Each month, tons of new music from many taste-spanning genres is released into a fast-consuming, unforgiving market; it can be tough to get a handle on what’s new before it’s on to the next. In an attempt to highlight the standout releases, at the end of each month, AUX staff re-cap the month in Punk, Metal, Indie/Pop/Rock, Hip Hop, Electronic, and Pop with the top five releases in each. Consider it your cheat sheet for year-end lists.

Top 5 Punk Releases:


The Menzingers – On the Impossible Past

While I am loathe to use this painfully lazy music journo cliche, it’s actually true here – everyone else trying to do this should just give up. It’s over. The war is won. Taking the same set of influences that drive the Gaslight Anthem and recent Against Me! while ditching the embarrassing “I love the ’50s!” posturing (the former) and too-slick production (the later), the Menzingers have succeeded in distilling punk past and placing in the hyper-immediate punk present. Questioning the tropes of modern American identity in a way that only kids raised through the ’80s and ’90s really can, there’s an aggression to the simplicity here, as if the band deliberated challenged themselves to let the songs and lyrics speak for themselves. If this doesn’t top my year-end list, I owe anyone reading this $5. No, seriously.


The Sidekicks – Awkward Breeds

If you love Pinkerton and are generally a good person, you’ll dig this record. Building on the punks-without-borders vibe of 2009′s Weight of Air, Awkward Breeds feels like the end point of the band’s evolution from normal punks to visionary long hairs. Everything about this record — the guitar tones, the harmonies that the band is actually capable of executing live, the dynamic shifts — speaks to a group of musicians in absolute control of their collective powers. That this record sounds as open and effortless as it does is just icing on a ’90s alternative rock cake.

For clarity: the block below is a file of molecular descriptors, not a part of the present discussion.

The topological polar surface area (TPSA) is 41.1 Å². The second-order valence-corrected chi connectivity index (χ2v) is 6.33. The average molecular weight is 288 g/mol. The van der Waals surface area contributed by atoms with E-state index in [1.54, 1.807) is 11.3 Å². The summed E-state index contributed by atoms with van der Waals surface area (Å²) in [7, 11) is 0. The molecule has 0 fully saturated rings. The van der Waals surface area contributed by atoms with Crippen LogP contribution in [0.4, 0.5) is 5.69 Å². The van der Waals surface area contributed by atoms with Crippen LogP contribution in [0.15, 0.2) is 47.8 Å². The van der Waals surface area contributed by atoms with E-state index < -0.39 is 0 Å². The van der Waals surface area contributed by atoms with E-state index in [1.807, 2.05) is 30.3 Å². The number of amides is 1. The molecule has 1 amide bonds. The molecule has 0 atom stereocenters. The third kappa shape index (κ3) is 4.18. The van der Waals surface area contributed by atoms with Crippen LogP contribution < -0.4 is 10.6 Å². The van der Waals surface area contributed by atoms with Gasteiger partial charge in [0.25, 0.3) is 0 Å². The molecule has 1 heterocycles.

Fucked Up – Year of the Tiger

As Pitchfork adeptly pointed out in their review, the fact that this two-song single clocks in at 37:35, longer than many conventional albums, renders the “single” classification kind of silly. “Year of the Tiger” is the very picture of a fully-realized song, one that explores every inch of its own thematic possibilities until it finally collapses, while b-side “ONNO” is more of a left-field studio experiment, an interesting diversion but lacking the intensity of “Tiger” (or any Fucked Up full-length). Where this band lands in a week, a month, a year is anyone’s guess. But to be here to absorb all this craziness as it unfolds is a beautiful thing.


The Jealous Sound – A Gentle Reminder

It’s a pretty cute name for a reunion album, right? Notable as the post-Knapsack project for vocalist and guitarist Blair Shehan (and the presence of Nate Mendel, who plays in some huge rock band), the Jealous Sound released one (very good) full-length in 2003 and disappeared, so this return is a welcome one for any fans of grown-up emo that can be enjoyed embarrassment and irony-free. Propelling and catchy, the band picks up right where they left off with their last EP, slotting themselves perfectly between Sunny Day Real Estate and American Football on your shelf (assuming you organize your records by style and era).


Grey Area / The Copyrights / The Reveling / Luther – Four-way Split
Two vets, two rooks, and a Scared of Chaka cover. The big names are going to draw more listeners for the young, new bands here, and that’s great. Because Grey Area still making music is a good thing, while new tunes from upstarts like Luther is never a bad thing.


Surprises, disappointments and albums to watch for next month

Surprise of the month: In writing this post, I discovered that Nate Mendel is an AIDS denialist, which is super weird. He seems so normal. Also, the Silverstein record of short covers and short new songs, Short Songs, was the first time I’ve enjoyed Silverstein since the tenth grade. It’s a really fun album. Surprisingly.

Disappointments: AIDS denialism? Really? Also, These Kids Wear Crowns release their latest album tomorrow, which means that These Kids Wear Crowns have been deemed worthy of a second album, which means people are still buying the first album by These Kids Wear Crowns.

Out in March: Every Time I Die’s Ex Lives, Ceremony’s Zoo, Say Anything’s Anarchy, My Dear, and more.

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